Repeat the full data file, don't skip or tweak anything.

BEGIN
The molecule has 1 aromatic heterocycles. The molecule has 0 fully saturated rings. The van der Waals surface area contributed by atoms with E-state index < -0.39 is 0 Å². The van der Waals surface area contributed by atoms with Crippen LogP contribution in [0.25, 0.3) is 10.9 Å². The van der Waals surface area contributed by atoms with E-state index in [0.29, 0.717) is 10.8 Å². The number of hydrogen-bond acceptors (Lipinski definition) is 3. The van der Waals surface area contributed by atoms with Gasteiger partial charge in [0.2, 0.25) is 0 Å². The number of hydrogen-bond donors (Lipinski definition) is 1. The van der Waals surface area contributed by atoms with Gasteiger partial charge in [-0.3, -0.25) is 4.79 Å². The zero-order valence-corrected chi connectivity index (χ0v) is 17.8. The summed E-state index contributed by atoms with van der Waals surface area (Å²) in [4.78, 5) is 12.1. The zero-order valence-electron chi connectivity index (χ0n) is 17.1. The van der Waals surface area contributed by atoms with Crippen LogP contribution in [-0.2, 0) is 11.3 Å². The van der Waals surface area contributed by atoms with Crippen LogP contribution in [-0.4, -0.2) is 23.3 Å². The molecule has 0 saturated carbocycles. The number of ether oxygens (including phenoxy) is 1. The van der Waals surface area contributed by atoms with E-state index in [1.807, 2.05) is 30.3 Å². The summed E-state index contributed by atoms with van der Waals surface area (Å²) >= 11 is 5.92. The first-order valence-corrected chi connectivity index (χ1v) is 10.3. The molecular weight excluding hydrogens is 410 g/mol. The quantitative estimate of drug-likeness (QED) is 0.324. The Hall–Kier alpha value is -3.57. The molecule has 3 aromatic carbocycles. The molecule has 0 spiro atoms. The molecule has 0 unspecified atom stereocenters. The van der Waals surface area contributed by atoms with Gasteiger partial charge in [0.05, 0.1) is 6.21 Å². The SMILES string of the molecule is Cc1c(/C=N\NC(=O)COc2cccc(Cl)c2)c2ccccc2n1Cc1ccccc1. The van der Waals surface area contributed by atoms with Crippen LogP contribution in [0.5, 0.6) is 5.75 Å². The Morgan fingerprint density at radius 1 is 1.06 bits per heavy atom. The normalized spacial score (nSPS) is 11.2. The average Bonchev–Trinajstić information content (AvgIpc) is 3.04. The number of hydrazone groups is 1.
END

The molecule has 1 aromatic heterocycles. The molecule has 0 fully saturated rings. The van der Waals surface area contributed by atoms with E-state index < -0.39 is 0 Å². The van der Waals surface area contributed by atoms with Crippen LogP contribution in [0.25, 0.3) is 10.9 Å². The van der Waals surface area contributed by atoms with E-state index in [0.29, 0.717) is 10.8 Å². The number of hydrogen-bond acceptors (Lipinski definition) is 3. The van der Waals surface area contributed by atoms with Gasteiger partial charge in [0.2, 0.25) is 0 Å². The number of hydrogen-bond donors (Lipinski definition) is 1. The van der Waals surface area contributed by atoms with Gasteiger partial charge in [-0.3, -0.25) is 4.79 Å². The zero-order valence-corrected chi connectivity index (χ0v) is 17.8. The summed E-state index contributed by atoms with van der Waals surface area (Å²) in [4.78, 5) is 12.1. The zero-order valence-electron chi connectivity index (χ0n) is 17.1. The van der Waals surface area contributed by atoms with Crippen LogP contribution in [-0.2, 0) is 11.3 Å². The van der Waals surface area contributed by atoms with Crippen LogP contribution in [-0.4, -0.2) is 23.3 Å². The molecule has 0 saturated carbocycles. The number of ether oxygens (including phenoxy) is 1. The van der Waals surface area contributed by atoms with E-state index in [1.807, 2.05) is 30.3 Å². The summed E-state index contributed by atoms with van der Waals surface area (Å²) >= 11 is 5.92. The first-order valence-corrected chi connectivity index (χ1v) is 10.3. The molecular weight excluding hydrogens is 410 g/mol. The quantitative estimate of drug-likeness (QED) is 0.324. The Hall–Kier alpha value is -3.57. The molecule has 3 aromatic carbocycles. The molecule has 0 spiro atoms. The molecule has 0 unspecified atom stereocenters. The van der Waals surface area contributed by atoms with Gasteiger partial charge in [0.05, 0.1) is 6.21 Å². The SMILES string of the molecule is Cc1c(/C=N\NC(=O)COc2cccc(Cl)c2)c2ccccc2n1Cc1ccccc1. The van der Waals surface area contributed by atoms with Crippen LogP contribution in [0.5, 0.6) is 5.75 Å². The Morgan fingerprint density at radius 1 is 1.06 bits per heavy atom. The normalized spacial score (nSPS) is 11.2. The average Bonchev–Trinajstić information content (AvgIpc) is 3.04. The number of hydrazone groups is 1.